The UK should show Russia there is a “price to be paid” for refusing to be a part of the “circle of civilised nations” but should not resort to cyber warfare, the former GCHQ boss has said.
Robert Hannigan, once the Government Communications Headquarters director, said the UK’s cyber capabilities – along with its allies – were “the best in the world”.
However, he said it was important for Britain not to escalate tensions between London and Moscow, following the attempted murder of a former Russian spy in Salisbury.
Mr Hannigan told Sky News: “We do have very advanced abilities in offensive cyber and of course with our allies, particularly the United States, we have the best in the world I think – but launching a cyber-conflict is not a trivial thing.
“It’s a bit like launching a military conflict and I don’t think anybody would benefit from that…it would be stepping into a different dimension and really playing the Russians at their own game – they don’t care how they behave.”
Mr Hannigan said Russia – who he called “completely reckless” – would “certainly hit back” if the UK launched cyberattacks but added that was not the main reason for staying away from cyberwarfare.
“I think the main reason for not doing it is opening up a new conflict – it is not the answer here,” he said. “We are the people who abide by international rules, by international law, and we want others to do the same.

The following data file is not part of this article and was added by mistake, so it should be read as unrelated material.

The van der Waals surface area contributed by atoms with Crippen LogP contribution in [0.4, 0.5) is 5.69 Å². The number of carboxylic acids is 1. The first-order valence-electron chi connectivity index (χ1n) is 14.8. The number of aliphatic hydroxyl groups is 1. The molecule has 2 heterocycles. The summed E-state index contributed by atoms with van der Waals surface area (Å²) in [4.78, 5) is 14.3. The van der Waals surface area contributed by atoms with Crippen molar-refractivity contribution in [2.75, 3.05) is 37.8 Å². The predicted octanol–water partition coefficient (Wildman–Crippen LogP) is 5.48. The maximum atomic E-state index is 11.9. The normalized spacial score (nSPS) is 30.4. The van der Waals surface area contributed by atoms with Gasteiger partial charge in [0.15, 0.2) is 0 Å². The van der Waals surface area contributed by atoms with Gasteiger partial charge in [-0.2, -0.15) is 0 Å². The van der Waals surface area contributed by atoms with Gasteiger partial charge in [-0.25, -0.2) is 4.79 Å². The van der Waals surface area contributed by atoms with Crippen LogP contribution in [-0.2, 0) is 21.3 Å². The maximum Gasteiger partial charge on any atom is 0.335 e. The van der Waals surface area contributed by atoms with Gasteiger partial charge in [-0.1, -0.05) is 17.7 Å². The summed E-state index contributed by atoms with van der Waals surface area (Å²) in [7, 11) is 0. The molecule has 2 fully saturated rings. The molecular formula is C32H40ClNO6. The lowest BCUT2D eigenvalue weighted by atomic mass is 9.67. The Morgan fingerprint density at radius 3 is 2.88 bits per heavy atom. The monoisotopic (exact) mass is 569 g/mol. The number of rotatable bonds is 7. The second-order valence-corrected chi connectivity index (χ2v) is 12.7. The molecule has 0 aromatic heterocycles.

“It’s important that we show Russia has made a choice not to do that and other countries are also running out of patience with Russia and they need to reflect on that and change and it will take a long time I think.
“I don’t think the answer is for us to escalate the conflict.”
He added: “We should operate consistently with our values – not theirs.”
The comments come as Theresa May ordered the expulsion of 23 undeclared Russian intelligence officers after reaching a stalemate with Vladimir Putin over the poisoning of Sergei Skripal and his daughter Yulia.
Mrs May said Russia had shown “complete disdain for the gravity of these events” after she issued a deadline for the country to explain how the Russian-made novichok was used in the attack.
Mr Skripal and his daughter Yulia remain in a critical condition.
Russia has branded the Prime Minister’s reaction to the attack a “crude provocation” and the diplomats’ expulsion a “hostile measure”.